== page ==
In 1947, Major League Baseball celebrated "Babe Ruth Day".  A little more than one year later, on the 25th anniversary of Yankee Stadium, Ruth's number, 3, was retired.  On that same day, he made his final appearance in Yankee Stadium.  He died two months later at the age of 53. 
In 1951, the next great Yankee made his debut.  Mickey Mantle played in his first game on April 17, going 1 for 4 in a 4-0 win over Boston.  Two years to the day after his debut, Mantle hit the first "tape measure" homerun in Major League History, with a 565ft shot against the Washington Senators.  Later that year, the Yankees won a Major League record 5th consecutive World Series title.
In 1961, Roger Maris beat out his teammate Mickey Mantle for the single season homerun record, by hitting a whopping 61 homeruns.  Mantle finished with 58.
In 1964, CBS purchased 80% of the Yankees, for the staggering sum of $11,200,000.  They later purchased the remaining 20%.
On August 8, 1972, the Yankees signed a 30 year lease to play in a renovated Yankee Stadium.  As a result, the Yankees were forced to play their 1974 and 1975 seasons in Shea Stadium, home of the New York Mets.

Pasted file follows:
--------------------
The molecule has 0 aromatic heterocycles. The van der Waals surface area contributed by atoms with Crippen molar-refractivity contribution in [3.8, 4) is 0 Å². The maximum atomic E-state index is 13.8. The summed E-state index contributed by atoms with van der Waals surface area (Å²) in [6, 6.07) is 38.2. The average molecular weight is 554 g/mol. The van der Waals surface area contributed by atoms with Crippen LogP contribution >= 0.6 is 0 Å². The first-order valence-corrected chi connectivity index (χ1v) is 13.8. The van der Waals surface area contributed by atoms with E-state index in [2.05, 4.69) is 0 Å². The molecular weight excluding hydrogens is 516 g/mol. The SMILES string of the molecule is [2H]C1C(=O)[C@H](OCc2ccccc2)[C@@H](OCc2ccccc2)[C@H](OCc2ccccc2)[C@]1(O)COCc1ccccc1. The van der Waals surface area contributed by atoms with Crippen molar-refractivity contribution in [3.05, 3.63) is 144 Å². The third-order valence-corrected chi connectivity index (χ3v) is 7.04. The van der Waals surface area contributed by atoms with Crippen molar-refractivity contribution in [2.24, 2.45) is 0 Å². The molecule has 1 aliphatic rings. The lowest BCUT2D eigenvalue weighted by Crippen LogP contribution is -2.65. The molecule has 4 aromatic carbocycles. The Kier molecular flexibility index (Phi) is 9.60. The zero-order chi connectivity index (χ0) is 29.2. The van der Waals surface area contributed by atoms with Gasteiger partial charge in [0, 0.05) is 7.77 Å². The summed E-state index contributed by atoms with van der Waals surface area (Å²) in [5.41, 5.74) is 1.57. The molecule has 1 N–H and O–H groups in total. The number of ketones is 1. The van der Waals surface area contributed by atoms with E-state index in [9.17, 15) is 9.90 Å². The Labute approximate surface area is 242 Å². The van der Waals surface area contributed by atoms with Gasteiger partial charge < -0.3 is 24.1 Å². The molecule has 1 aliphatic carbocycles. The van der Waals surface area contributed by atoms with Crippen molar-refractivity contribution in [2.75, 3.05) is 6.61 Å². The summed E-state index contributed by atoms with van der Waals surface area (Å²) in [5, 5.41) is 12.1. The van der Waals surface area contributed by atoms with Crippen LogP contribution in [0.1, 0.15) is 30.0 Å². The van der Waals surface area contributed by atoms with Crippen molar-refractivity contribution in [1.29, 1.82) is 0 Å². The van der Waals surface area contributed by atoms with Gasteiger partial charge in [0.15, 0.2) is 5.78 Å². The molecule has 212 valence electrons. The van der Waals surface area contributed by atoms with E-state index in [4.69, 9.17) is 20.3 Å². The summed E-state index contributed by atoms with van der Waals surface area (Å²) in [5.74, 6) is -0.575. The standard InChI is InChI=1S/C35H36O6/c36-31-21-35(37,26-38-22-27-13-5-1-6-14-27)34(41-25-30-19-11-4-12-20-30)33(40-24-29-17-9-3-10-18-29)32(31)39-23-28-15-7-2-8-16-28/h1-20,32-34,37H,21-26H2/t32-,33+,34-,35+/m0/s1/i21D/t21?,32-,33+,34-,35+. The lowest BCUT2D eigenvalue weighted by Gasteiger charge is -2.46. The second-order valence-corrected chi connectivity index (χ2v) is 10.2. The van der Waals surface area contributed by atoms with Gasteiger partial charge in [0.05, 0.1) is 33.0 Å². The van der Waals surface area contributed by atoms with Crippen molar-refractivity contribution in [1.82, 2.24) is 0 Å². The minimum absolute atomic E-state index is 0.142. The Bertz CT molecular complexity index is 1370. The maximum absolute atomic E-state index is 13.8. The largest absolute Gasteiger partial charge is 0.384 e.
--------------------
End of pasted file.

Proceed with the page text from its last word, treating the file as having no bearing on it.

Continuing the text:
The Year before the Yankees moved into Shea Stadium, the Yankees current owner, George Steinbrenner III (aka The Boss) purchased the controlling interest of the Yankees from CBS.
On April 15, 1976 the remodeled Yankee Stadium saw its first game, with the crowd enjoying an 11 - 4 rout of the Minnesota Twins.  Later that year, Chris Chambliss (The current Yankee Batting Coach) hit a Walkoff homerun in the 9th inning of game 5 of the American League Championship Series winning the Yankees their 30th Pennant.